This topic of conversation has been on my mind to share over the past few weeks and I feel like it’s totally time to self-reflect on myself and what anxiety looks like for me. I’m talking about my story because I am in the middle of reading Raising Worry-Free Girls by Sissy Goff and it’s helped me realize just how I want to help give both of my daughters the tools to tackle anxiety and worry and set them up for success… now and into the future. Fair warning: extremely personal post coming today, but I’m thankful for this platform to share things that I have dealt with in the hopes that maybe I can help others, too.
Raising Worry Free Girls by Sissy Goff
In 2015, I was diagnosed with GAD [Generalized Anxiety Disorder] and I know all too well what that diagnosis did to my mind, body and soul. Honestly, it was a relief to know that I wasn’t losing my mind. To put it simply, GAD can be a number of things. But for me, it was CONSTANTLY worrying about my family, work, health, money–the ever-growing list that went on and on. I felt paralyzed with the worry and fear so much that it consumed my days. Becoming the only thing I could think about.
I also think it had to do with the fact I had two small children, a husband that traveled 2-3 days a week, was running a children’s store and a growing blogs [among everything else us ladies deal with on a daily basis involving being a wife, parent, friend, daughter, etc etc etc]. After talking about it for a number of months with my therapist, he thought it was time to talk to my general practitioner about all of the anxiety. And I was SO glad I did! She and I talked about strategies to manage it, which included daily medication + working out and meditation/quiet time. Doing those things along with incorporating other tools helped me better navigate my GAD until last year when we slowly took the dosage down until I no longer needed it.
It’s not something I’m “cured of” per se. It’s something I still have to manage. Especially when I have a lot of stress and too much on my plate. But now I am better equipped on what things trigger my GAD and how to cope with it so I don’t have those debilitating days anymore.
Coping with GAD
Raising Worry-Free Girls by Sissy Goff
Having said that, it’s definitely helped me reflect on how stress, anxiety and worry could look to both of my girls. Sissy mentions in her new book how anxiety is an epidemic in children throughout our country. So I want to help my girls combat this anxiety now so that they know how to tackle it if and when they face it later in their adolescence and into adulthood as well.
If you’re like me, you have a lot of mom guilt. I’m always telling myself I need to do more, teach them more, get them more involved within our community, sign them up for more sports, etc etc etc. Again, the blame sets in and then I remind myself that I WANT THEM TO JUST ENJOY BEING KIDS. Sissy says she tells each of the girls she meets facing anxiety that “You feel this way because you’re really great. The smartest, most conscientious, try-hard, care-about-things girls I know are the ones who struggle with anxiety. It’s honestly because you’re awesome. You care so much, and that’s the bottom line of why you worry.”
It’s amazing when you see it put that way. I think this is the exact sentiment I need to tell myself more and more. Research reports that girls are twice as likely to develop an anxiety disorder as boys [per Chansky, Freeing Your Child from Anxiety] and that statistic almost put me to tears, because here I am, a mama of two school-aged girls coming into some incredibly formative years ahead.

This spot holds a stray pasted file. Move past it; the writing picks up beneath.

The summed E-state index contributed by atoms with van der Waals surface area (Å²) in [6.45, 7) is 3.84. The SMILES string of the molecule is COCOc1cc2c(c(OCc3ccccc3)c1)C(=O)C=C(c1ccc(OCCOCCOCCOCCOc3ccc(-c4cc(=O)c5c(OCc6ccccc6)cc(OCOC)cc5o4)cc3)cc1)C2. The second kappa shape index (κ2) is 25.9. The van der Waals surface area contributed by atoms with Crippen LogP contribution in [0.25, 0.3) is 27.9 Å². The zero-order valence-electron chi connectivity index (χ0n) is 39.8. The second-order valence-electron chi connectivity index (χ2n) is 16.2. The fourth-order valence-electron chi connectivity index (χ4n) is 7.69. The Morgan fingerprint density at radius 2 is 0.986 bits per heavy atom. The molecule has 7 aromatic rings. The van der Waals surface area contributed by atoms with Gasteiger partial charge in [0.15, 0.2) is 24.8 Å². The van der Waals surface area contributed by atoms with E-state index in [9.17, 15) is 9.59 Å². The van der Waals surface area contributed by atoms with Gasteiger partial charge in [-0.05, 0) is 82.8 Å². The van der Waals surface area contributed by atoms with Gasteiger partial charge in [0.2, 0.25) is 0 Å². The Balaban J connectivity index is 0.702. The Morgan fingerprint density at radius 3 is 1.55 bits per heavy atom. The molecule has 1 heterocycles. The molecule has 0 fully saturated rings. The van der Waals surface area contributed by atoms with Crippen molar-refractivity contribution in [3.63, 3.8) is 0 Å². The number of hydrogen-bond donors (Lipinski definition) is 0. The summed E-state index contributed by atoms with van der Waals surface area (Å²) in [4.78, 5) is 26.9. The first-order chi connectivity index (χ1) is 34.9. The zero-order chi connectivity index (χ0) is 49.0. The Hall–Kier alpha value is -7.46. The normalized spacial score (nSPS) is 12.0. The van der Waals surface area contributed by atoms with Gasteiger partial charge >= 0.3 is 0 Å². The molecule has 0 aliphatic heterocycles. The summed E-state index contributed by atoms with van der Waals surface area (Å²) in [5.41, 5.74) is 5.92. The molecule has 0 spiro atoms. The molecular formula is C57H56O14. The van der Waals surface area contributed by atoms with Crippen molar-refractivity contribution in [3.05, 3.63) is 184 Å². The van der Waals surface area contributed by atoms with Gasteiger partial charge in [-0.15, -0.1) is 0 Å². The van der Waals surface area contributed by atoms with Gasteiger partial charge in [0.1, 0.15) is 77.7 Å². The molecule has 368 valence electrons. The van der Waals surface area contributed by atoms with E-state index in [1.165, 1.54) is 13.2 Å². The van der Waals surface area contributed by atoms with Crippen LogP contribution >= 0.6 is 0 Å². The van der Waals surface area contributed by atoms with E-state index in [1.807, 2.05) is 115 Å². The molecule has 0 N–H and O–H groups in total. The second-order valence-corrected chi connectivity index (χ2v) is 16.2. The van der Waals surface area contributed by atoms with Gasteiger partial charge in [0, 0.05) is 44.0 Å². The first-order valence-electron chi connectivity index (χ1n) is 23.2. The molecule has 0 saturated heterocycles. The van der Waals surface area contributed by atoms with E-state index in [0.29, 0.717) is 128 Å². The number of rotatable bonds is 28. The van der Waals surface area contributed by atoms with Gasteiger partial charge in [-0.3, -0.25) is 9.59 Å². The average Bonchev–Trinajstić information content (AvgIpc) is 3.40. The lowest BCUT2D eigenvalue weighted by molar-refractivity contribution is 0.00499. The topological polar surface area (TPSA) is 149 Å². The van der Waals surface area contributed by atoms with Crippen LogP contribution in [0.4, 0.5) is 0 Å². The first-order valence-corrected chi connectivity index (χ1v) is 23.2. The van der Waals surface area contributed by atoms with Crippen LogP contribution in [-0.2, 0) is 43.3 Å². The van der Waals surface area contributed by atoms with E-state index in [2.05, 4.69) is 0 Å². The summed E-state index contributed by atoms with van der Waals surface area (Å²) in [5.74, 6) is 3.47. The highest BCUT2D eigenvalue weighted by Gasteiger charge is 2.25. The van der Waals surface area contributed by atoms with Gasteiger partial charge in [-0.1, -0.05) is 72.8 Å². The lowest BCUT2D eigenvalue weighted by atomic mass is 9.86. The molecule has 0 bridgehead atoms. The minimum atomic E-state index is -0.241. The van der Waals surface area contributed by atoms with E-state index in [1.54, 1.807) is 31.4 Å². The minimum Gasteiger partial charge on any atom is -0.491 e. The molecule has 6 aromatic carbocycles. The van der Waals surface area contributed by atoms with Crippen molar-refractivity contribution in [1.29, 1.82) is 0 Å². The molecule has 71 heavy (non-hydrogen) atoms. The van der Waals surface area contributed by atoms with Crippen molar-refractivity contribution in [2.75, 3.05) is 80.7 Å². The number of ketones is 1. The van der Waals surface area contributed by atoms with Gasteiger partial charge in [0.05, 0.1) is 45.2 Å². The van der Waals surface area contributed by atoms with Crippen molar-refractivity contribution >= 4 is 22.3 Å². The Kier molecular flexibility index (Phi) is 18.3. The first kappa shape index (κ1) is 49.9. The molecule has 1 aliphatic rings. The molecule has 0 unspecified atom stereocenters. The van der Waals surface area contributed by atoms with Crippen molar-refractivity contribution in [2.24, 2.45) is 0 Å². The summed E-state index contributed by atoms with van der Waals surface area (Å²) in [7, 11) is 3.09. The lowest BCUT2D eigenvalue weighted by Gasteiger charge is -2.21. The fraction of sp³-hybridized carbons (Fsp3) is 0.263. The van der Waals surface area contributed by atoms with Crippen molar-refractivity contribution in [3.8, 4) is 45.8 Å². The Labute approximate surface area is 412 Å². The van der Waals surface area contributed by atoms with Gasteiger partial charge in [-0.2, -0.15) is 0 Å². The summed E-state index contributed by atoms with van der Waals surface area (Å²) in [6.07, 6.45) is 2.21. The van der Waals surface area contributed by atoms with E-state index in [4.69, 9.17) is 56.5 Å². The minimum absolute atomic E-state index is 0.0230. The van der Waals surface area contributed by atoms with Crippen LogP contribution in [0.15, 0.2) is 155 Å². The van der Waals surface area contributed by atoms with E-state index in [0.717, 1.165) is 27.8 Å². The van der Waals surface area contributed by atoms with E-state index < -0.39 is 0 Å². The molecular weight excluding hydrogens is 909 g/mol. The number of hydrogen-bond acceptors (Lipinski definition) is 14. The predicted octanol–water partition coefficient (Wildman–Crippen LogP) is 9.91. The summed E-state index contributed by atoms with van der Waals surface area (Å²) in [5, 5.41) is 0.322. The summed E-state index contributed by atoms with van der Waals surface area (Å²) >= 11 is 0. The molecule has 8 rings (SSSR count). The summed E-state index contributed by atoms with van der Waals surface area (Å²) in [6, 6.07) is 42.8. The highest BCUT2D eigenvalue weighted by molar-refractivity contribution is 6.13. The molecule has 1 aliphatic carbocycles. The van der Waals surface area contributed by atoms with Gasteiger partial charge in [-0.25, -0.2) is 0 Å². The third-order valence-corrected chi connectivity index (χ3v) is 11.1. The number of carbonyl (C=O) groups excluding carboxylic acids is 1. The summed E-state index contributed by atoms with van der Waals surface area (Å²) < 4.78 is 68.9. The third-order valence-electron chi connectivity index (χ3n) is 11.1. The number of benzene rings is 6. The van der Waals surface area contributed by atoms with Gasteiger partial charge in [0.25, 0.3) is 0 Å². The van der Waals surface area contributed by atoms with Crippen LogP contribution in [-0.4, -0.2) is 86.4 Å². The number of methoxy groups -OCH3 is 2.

Older Siblings and Anxiety
Sissy’s book also mentions the fact that older siblings are sometimes the ones with prevalent anxiety. I call Caroline my little “smother” AKA sister mother because she indeed does help Carson more than I’ve ever noticed before. She’s capable, mature, responsible and therefore I know I can rely on her. But then I always remind myself SHE IS JUST SEVEN YEARS OLD! And everything Sissy writes is exactly what I see in my sweet Caroline. She’s kind and generous and wants to succeed and always gives 110% to everything she does. I see much of myself in her and that’s when I get nervous.
This year, our school system rolled out a new plan to start grading using the A, B, C, D, F scale to 2nd graders. Whereas before it’s always begun in 3rd grade. Honestly, I can already tell it’s making many of the kids worry about their math and spelling tests; and it’s putting added pressure on them which I don’t think is fair. But such is life. For me, I’m just trying to remind Caroline to give her all. We will do what we can to help her prepare; and as long as she does her best, that’s all that matters and we will be proud of her. No matter what the end grade is. Right or wrong, we are just doing what we think is right to help our girl succeed, while not focusing so much on the outcome, but the EFFORT [a sentiment Sissy speaks about in the book in Chapter 2].
How Raising Worry Free Girls Has Helped Me
At the end of the day, this book is helping ME to deal with anxiety that creeps into my days. But also gives me the power to help both Caroline and Carson tackle the anxiousness that could affect their habits as well. Major food for thought on a Tuesday. But I’m truly enjoying this book more than I ever imagined; and I am all for sharing parenting wins these days!!
Thank you so much to Sissy Goff and the others at Raising Boys and Girls–because of you, I am helping my girls feel Braver, Stronger and Smarter… and that’s a win in itself! OXOX
Have you read ‘Raising Worry-Free Girls’ by Sissy Goff? Share in a comment below!